Concerned by a rising rock-n-roll influence on a growing liberal fanbase, President Nixon invited Johnny Cash to the White House to solidify his base in the traditionally more conservative ... See full summary »
An intimate look into the life of icon Quincy Jones. A unique force in music and popular culture for 70 years, Jones has transcended racial and cultural boundaries; his story is inextricably woven into the fabric of America.
An unflinching look at the devastating effects of addiction through the stories of four families whose lives have been decimated by addictions that all began with legitimate prescriptions to dangerous painkillers.
Explores the remarkable art and life of painter extraordinaire Robert Williams an American underground legend, examining the territory between pop culture and fine art, and measuring the ... See full summary »
The turbulent life of soul and blues singer, the late Joe Cocker. A former gas fitter from Sheffield , catapulted to world stardom in 1969 at Woodstock with his legendary performance of the Beatles song,"A Little Help from My Friends". But in the early 1970s, Joe Cocker's inner demons nearly killed him. Overcoming his struggles with alcohol and drugs, he rebuilt his reputation as "one of the great primal rock and roll vocalists of all time" (Billy Joel's description). The film mixes Joe Cocker's own words, with rare archive. His family, friends and the legendary songwriters and musicians he collaborated with, tell Joe Cocker's story. The film has raw, electric performance footage throughout.Written by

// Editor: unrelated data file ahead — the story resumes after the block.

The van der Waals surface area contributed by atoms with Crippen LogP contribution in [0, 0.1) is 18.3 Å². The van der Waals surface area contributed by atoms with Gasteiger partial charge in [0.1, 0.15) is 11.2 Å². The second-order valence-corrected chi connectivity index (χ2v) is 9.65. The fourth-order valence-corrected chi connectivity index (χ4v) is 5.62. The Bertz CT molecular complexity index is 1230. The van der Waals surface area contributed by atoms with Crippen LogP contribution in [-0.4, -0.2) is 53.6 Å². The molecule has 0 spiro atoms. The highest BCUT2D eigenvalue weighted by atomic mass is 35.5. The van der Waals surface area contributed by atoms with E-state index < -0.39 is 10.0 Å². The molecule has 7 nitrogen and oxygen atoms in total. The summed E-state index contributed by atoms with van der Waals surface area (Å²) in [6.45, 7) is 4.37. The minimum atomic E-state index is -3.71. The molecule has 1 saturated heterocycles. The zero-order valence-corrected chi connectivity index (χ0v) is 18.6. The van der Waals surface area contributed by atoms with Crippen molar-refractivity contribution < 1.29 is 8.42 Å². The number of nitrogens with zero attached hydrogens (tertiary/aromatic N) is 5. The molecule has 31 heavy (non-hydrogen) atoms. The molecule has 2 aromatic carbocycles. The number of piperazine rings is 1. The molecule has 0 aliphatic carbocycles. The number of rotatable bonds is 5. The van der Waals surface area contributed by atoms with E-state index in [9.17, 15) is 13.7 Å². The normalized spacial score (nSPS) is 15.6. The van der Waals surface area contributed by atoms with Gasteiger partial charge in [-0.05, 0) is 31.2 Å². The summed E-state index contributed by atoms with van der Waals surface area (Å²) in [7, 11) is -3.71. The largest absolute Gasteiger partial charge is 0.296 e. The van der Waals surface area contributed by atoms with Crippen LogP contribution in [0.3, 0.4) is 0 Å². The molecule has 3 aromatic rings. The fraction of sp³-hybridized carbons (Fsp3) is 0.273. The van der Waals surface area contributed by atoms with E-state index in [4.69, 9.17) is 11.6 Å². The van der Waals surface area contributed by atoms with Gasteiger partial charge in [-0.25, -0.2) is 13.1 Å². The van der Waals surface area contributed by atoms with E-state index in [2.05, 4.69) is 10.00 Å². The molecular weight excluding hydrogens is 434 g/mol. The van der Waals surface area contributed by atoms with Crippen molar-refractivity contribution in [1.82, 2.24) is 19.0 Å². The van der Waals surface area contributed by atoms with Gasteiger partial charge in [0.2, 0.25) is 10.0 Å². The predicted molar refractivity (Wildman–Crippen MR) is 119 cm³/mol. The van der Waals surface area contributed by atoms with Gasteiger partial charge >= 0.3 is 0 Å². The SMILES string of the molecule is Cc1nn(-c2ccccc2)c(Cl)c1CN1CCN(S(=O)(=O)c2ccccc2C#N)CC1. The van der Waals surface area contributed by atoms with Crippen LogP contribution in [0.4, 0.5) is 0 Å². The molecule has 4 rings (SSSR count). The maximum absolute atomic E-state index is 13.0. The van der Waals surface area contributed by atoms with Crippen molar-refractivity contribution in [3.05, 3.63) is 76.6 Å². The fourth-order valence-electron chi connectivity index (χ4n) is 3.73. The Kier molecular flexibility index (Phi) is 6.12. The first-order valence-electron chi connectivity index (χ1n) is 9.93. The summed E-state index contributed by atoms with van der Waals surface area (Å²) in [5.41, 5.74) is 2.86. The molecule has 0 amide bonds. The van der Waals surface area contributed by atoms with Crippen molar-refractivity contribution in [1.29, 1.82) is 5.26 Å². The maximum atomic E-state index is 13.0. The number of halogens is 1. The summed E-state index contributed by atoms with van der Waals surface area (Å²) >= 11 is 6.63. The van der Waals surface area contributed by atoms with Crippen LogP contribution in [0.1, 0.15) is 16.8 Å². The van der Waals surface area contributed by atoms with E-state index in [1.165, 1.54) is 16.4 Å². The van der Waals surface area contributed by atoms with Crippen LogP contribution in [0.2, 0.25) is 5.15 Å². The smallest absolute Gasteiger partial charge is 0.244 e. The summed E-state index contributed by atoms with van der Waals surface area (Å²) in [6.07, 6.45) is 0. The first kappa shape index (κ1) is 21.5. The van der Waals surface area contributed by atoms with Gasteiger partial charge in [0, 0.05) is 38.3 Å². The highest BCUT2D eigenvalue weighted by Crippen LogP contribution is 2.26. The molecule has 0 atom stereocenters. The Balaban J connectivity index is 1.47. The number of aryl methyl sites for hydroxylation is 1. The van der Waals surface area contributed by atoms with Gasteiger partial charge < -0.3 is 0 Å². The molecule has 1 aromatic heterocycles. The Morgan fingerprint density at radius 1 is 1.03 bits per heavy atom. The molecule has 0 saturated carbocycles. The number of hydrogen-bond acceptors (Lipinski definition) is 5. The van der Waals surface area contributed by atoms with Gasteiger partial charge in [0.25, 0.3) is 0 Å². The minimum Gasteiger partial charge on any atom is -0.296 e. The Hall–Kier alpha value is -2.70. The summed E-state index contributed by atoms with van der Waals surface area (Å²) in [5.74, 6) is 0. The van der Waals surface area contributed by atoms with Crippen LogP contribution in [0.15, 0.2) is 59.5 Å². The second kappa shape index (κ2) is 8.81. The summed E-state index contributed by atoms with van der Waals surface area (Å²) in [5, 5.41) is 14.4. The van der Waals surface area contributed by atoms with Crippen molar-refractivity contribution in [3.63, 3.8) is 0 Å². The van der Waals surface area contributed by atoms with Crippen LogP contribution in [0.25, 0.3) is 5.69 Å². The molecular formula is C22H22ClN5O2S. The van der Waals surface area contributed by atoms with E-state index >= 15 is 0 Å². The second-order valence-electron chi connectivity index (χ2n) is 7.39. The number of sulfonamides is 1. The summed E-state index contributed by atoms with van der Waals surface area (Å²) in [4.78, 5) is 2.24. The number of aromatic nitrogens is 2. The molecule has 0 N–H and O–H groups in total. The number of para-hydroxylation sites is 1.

Hard to believe that this documentary could interview core member Chris Stainton at length and make extensive use of music performed by the Grease Band but largely ignore who else comprised Cocker's seminal band at the time. Seriously, the late great Henry McCullough (later of Paul McCartney's Wings (Mach One) didn't merit so much as a mention? The Grease Band was Cocker's original backing band and backed him at Woodstock, then released a couple of albums after having been basically dismissed to accommodate Leon Russell's desires for the Mad Dogs & Englishmen. Bad enough to have been treated so dismissively then but unforgivable in a documentary.
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